Maxwell gets candid about music longevity
At the age of 44, neo-soul star Maxwell seems too young to be bridging many generation gaps. But that’s exactly what this Brooklyn-born vocal dynamo is doing, as his audiences attest at each stop on his current concert tour.
“I call out the decades each night onstage - ‘50s. ‘60s, ‘70s, ‘80s, ‘90s - and I hear screams for each one,” said the singer, whose full name is Gerald Maxwell Rivera. “It’s crazy to think so many generations can be there together.”
Maxwell performs Friday at Valley View Casino Center, with Common and Ledisi. The key to his multi-generational appeal, he believes, comes down to quality control and not settling for anything less than his best.
“I always go back to the same thing,” he said, speaking from a recent tour stop in Toledo, Ohio. “And it’s: ‘Can I do these songs when I’m 60 or 70? Will it mean something? Will I be in my proper element and look and come off as someone who is sound in judgement about who he is and what his niche is?’
”... It’s not about who’s winning right now (with radio airplay and record sales), it’s about what your choices are. The people winning right now will not be winning tomorrow. We’ve seen it (fleeting popularity) many times. That’s what’s so interesting about it. How do you keep going. How can you be Sinatra, so to speak?”
Maxwell, with Common and Ledisi
When: 7:30 p.m. Friday
Where: Valley View Casino Center, 3500 Sports Arena Blvd., Midway District
Maxwell’s artistically daring and critically acclaimed debut album, “Maxwell’s Urban Hang Suite,” came out in 1996. It made him a star, thanks to his undeniable vocal and songwriting skills, and his ability to look to the future while being firmly grounded in the rich musical heritage that came before him.
“It’s funny that, even in my early days in music, I had that mentality,” he said. “I think it’s because I was working with people so much older than me, who had so much music knowledge and were so aware of the past as much as the present.
“Now, all these years later in 2017, you walk around and feel a certain love and respect for a generation of (younger) listeners who shouldn’t be listening to you. You see them at your concerts, and think: ‘What are they doing here?’
“I guess there’s something about the music that is appealing to them. Maybe their parents played it for them. I’m just grateful to make music people can connect with and enjoy right now. I’m getting these different generations and they know the music. I can’t really take credit for it; I was just making something I liked.”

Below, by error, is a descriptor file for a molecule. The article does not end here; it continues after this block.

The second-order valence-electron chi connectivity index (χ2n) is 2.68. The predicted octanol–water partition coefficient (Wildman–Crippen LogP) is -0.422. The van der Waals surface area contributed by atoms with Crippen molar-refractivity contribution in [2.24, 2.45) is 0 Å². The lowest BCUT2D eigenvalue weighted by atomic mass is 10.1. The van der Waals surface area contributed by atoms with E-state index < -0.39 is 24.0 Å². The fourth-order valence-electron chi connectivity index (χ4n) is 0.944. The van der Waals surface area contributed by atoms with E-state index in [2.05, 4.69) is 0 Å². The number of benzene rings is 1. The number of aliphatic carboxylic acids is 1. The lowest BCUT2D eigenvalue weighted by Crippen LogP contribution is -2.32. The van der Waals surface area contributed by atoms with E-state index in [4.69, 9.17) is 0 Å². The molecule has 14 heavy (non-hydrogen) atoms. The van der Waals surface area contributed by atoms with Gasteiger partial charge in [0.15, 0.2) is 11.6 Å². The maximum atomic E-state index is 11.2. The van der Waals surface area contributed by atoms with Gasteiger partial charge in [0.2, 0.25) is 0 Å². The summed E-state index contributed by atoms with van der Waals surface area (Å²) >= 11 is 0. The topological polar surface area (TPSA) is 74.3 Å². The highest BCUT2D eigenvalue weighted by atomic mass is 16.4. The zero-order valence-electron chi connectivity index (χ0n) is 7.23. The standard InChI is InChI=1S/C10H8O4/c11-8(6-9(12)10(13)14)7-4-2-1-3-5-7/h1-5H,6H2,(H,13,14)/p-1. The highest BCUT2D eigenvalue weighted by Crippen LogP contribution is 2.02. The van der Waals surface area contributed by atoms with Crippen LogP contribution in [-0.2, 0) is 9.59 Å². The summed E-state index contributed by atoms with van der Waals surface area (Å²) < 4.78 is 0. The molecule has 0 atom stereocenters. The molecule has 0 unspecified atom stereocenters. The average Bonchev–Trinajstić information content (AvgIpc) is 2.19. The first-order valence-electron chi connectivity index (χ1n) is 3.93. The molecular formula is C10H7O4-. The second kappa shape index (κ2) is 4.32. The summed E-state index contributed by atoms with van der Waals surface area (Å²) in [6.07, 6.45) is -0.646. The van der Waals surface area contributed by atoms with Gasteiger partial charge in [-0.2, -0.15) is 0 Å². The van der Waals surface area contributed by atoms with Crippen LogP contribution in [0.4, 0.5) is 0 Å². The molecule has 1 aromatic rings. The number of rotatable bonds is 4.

Maxwell’s most recent album, “blackSUMMERS’night,” came out in 2016. It is the second in a planned trilogy that began with 2009’s “BLACKsummers’night,” which was his fourth consecutive album to sell a million or more copies.
It entered the national Billboard 200 sales charts at No. 1, simultaneously topping the Billboard Top R&B/Hip-Hop Albums charts.
Maxwell discussed the long gestation period between the two albums in a 2014 Union-Tribune interview, saying: “Yeah, I’m absolutely an over-thinker. I’m very perfection-oriented.”
Will the final album in his trilogy take another seven years?
“It will definitely be coming out sooner than people think,” he replied.
“I’m kind of done with the ‘blacksummers’NIGHT’ concept. Not that I don’t like it, but I want a fresh new perspective and whole new themes to tackle. Because most of the music from this trilogy has evolved over the past 14 years of my life - and I’ve become 44 and I think differently now - it’s like looking at old pictures of yourself.
“I just make music with the intention of wanting to be creatively satisfied. And, hopefully, people will catch up and like it. There’s always an intent behind why I’m doing something. It’s not just that I want to make another record or be a ‘star.’ It’s truly not about celebrity for me.
“I feel that the idea of being an artist is important, the idea of saying what you feel, even if it’s not what people want to hear.”
Maxwell spoke for an hour about an array of topics. Here is what he had to say about ...
Meeting Prince: “One of the greatest artists who ever walked the earth is Prince; I’m highly influenced by him. I’ll never forget when I met him - I was 21 or 22 - and he’d heard about my music. I was trembling when I met him; I’d seen him on TV for years, and here he was. I told him he was a god. And he said: ‘No, no, no. God is god’.”
Music online: “There’s no regulation or responsibility to anyone who services all these platforms for the content they use. It’s like a body with no soul. You need the soul to make the body move.”
Racism: “I’ve experienced it as a person of color - a black man, whatever you think I am - but I understand all of it. And I’ve experienced racism from black people because my mother is from Haiti.”
Social media: “I think that the mob is fickle. ...We have to take into consideration that we’re dealing with computers and you never know if it’s coming from the person (purportedly) writing it. There are pages (in my name) that are not associated with me. There are ways to make computers say and do things in my name that are not (from) me. That’s why you see so many artists pull back from social media.”
The diminishing value of music: “People wonder why music is not as good as it was (before). Why should it be? It’s not celebrated, or honored, or rewarded like it used to be. People take the creative things for granted in this digital age, because it’s so instantaneous to them.”